Cabinet battle looms over ZimAsset

…as command economic programmes spread

GOVERNMENT has virtually admitted that the country’s economic blueprint, the Zimbabwe Agenda for Sustainable Socio-Economic Transformation (ZimAsset), has all but failed and is now dead in the water. This has prompted the introduction of stop-gap economic programmes to salvage a semblance of success from the discredited blueprint ahead of next year’s crucial general elections.

By Elias Mambo/Tatenda Chitagu

Zimbabweans are reeling under the serious economic meltdown characterised by a biting cash shortage and uncertainty.

Zimbabweans are reeling under the serious economic meltdown characterised by a biting cash shortage and uncertainty.

This comes at a time conflict is brewing in cabinet over ZimAsset and the “command economy” programme which some government officials are touting in the wake of what they claim to be a success story — command agriculture.
ZimAsset is anchored on free market economy enterprise whereas the command economy is a socialist relic in which the state as the main driver of production and distribution.

Some ministers say if the command economy is to be implemented full swing, it will undermine and displace ZimAsset without cabinet approval.

ZimAsset, which was derived from the Zanu PF 2013 elections manifesto, is mainly associated with the Office of the President and Cabinet (OPC) and minsters such as Jonathan Moyo, who is a known critic of Vice-President Emmerson Mnangagwa. Mnangagwa is the driving force behind the command economy programme, bringing a factional dimension to the conflict, although policy differences are also a major source of the problem.

However, there is consensus in government that the targets set under ZimAsset are now out of reach given the dismal performance of the economy since Zanu PF controversially won the 2013 elections.

The ambitious programme, which is supposed to guide the government’s economic development thrust until December 2018, requires funding of US$27 billion and, among other deliverables, aims to create 2,2 million jobs by 2018.

Under the programme, government projected 7,7% average annual GDP growth between 2013 and 2018, with peak growth targets of as much as 9,9% in 2018.

However, limited funding capacity, policy inconsistencies, an underperforming public sector and poor corporate governance, among other reasons, have hampered the programme, forcing the government to come up with crash economic programmes.
In an interview this week on the sidelines of a United Nations media workshop on development reporting in Nyanga, the director of implementation, monitoring and evaluation in the OPC, Anderson Chiraya, said government had reviewed downwards all the priorities of the ZimAsset clusters due to a lack of funding.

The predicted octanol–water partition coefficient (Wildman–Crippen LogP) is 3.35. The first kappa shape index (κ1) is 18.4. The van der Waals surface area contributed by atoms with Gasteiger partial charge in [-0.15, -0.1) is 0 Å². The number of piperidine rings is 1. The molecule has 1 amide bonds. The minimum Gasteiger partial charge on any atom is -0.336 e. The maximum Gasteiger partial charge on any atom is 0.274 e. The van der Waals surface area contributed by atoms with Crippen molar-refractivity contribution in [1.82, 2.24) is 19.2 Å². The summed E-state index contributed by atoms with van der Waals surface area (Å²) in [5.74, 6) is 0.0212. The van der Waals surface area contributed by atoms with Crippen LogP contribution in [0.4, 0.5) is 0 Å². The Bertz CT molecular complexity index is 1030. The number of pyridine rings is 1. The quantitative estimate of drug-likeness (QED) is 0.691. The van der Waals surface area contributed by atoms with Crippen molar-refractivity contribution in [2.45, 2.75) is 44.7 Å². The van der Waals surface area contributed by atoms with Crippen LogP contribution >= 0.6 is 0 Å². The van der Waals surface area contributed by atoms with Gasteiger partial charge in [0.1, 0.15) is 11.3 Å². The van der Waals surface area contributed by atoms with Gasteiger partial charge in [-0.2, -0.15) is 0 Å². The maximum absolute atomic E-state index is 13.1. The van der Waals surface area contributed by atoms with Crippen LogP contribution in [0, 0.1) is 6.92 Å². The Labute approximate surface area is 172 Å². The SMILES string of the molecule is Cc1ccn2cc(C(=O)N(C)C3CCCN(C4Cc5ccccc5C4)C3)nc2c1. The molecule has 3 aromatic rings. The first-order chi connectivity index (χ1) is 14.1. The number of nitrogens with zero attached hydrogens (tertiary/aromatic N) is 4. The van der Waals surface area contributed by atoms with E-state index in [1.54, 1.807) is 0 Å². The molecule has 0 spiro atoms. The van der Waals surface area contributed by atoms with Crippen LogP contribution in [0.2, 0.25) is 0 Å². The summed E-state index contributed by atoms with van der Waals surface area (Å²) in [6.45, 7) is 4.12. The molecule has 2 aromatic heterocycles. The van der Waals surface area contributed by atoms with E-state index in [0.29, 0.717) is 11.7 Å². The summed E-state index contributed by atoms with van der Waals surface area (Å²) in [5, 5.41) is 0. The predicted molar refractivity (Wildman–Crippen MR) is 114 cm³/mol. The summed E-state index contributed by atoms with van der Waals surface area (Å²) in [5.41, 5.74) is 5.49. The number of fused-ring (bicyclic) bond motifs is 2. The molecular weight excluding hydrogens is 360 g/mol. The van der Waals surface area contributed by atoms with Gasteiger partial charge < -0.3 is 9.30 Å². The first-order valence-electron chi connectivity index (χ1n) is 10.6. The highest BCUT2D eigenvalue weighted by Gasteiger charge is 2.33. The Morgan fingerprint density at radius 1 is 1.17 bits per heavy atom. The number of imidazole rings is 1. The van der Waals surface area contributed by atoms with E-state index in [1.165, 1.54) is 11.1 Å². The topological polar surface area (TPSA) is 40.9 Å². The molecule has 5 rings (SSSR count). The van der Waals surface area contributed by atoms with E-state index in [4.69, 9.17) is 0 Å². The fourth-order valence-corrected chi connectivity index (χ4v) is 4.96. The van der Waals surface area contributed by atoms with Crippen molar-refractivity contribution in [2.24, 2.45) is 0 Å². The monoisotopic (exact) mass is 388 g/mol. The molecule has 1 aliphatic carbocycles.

“Having evaluated that most of the things require funding and that we are only left with a year to 2018, government reviewed all the priorities downwards,” Chiraya said. “The blueprint has been reviewed for 2017 to 2018 and priorities have been scaled down so that we can achieve what we can manage between now and 2018.

“Government has had serious fiscal challenges and the bulk of the money to implement ZimAsset was supposed to come from development partners and this did not take place.”

Chiraya also said challenges which constrained ZimAsset implementation include, among many others, included “depressed economic performance and the liquidity crunch, lack of initiatives that could lower the wage bill and lack of effective policies for plugging revenue leakages and promoting accountability as persistently highlighted by the auditor-general.”

The results-based economic turnaround agenda, which was centred on the Zanu PF election manifesto, is built around four strategic clusters that were meant to enable Zimbabwe to achieve economic growth and reposition the country as one of the strongest economies in the region and Africa.

The four strategic clusters are: food security and nutrition, social services and poverty eradication, infrastructure and utilities, and value addition and beneficiation.

The climbdown comes at a time most Zimbabweans are reeling under the worsening economic meltdown characterised by a severe cash crisis and uncertainty over the bond notes which evoke sad memories of the traumatic Zimbabwe dollar era.

In its largely unrealistic 2013 election manifesto, Zanu PF promised to create 2,2 million jobs, but instead the country was hit by massive company closures and retrenchments. In addition, Zanu PF pledged to unlock economic value of US$1,8 trillion while pledging that the economy would grow by an average 6,6%, but this has proved to be pie in the sky.

The current economic meltdown is reflected by the high unemployment rate, which stands at a staggering 95%, according to the International Labour Organisation.

So far this year, at least 236 companies have shut shop, resulting in the loss of hundreds of jobs, according to the Zimbabwe Congress of Trade Unions.

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